by Phillip Temples
Dirty Shirley Temple
Janice and Wilbur Nottingham were twins conjoined at the pelvis. They shared a home in Newcastle upon Tyne. They were also best friends and literally inseparable.
Many might think that the idea of going through life stuck with one’s sibling would be insufferable and a living hell, but Janice and Wilbur took it in stride. They were mostly simpatico and shared a positive outlook on life. Occasionally, if some petty argument arose or cross words were said, the two would talk it out and forgive one another, or just agree to disagree. They rarely stayed mad at each other for any period of time. They had no other choice—that is, until the day the doctors in London contacted them and proposed that they undergo a complicated surgical procedure and be separated.
When he was first told about the procedure, Wilbur found the prospect of living apart intriguing. There wasn’t a chance to enjoy a normal sex life whilst stuck at the hip with his sister. Privacy was not an option. The two had long resigned themselves to living a celibate life, given that they both found the idea of polyamorous relationships to be blasphemous.
After heartfelt discussion, Janice and Wilbur decided to explore the separation procedure. The surgery would not be without its risks, explained the doctors. They would be admitted to hospital and their anatomy would be thoroughly studied to ensure that the connective tissue that bound them as one could be safely separated.
The first day in hospital involved numerous tests. The head surgeon came to their room that evening to have a frank discussion with the siblings.
“The good news is, the procedure is possible. There are the risks. But we find that no major organs or blood vessels will be compromised by the separation. There is something else I need to discuss with you, however.”
There was a hint of excitement in the doctor’s voice that he could not quite suppress.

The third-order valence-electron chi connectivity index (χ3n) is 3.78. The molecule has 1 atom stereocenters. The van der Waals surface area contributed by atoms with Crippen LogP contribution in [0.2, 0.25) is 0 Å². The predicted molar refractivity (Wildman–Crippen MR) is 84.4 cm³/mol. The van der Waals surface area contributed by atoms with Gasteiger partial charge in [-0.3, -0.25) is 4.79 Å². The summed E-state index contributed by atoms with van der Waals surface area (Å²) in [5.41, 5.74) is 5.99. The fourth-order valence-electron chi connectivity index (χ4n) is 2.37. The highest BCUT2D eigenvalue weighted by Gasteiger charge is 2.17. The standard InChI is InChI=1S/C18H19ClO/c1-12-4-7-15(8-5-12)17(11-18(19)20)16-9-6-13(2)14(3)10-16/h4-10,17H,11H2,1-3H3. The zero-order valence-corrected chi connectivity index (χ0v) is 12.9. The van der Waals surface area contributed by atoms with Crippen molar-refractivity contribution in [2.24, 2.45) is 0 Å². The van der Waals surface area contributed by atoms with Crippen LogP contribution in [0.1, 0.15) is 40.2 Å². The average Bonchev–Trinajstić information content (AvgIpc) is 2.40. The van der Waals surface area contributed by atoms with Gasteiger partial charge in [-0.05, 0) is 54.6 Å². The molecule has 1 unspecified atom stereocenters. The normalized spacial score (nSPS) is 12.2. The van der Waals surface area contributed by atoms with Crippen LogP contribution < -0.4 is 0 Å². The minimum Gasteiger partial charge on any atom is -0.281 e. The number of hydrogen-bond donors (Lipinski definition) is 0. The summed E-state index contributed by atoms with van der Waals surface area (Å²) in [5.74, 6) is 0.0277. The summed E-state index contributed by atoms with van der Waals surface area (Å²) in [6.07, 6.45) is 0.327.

“Your condition is even more rare than we thought. In addition to your conjoining, you also have an asymmetrical, or unequal conjoined ‘triplet.’ It’s quite extraordinary, actually! It’s… um, rather, ‘she’—is a small mass that comprises the bulk of the connective tissue. Surely both of you must have felt the unusual mass at one time or another? Your unborn sibling is not visible to the naked eye but we can see it readily using MRI.
“Oftentimes these unequal conjoined siblings are reabsorbed by the host—or hosts. In fact, there’s indications that this absorption has been taking place for many years. If left undisturbed, the process will likely continue.”
Wilbur and Janice were speechless.
“Look, I know this is a lot to take in. I’m going to give you time to discuss this with each other.”
The surgeon left the room.
“Well, this changes nothing. We should go ahead with the surgery,” opined Wilbur.
Upon hearing Wilbur, Janice could barely contain her anger.
“What kind of monster are you?! This changes everything. We’re not going forward with the operation. You heard the doctor. Our ‘sister’ is the glue that holds us together. I will not have her sacrificed for your convenience.”
“But she was never alive, Janice! You can’t possibly think—”
“And another thing, brother—you stop absorbing her this very instant!”
Janice was now adamantly opposed to the operation, while Wilbur strenuously denied that he was absorbing their little sister. They were at an impasse. Also, they were no longer on speaking terms.
The two (and-a-half) siblings checked out of the hospital later that day and returned to Newcastle upon Tyne. Two weeks later, Wilbur stabbed Janice in the heart with a steak knife.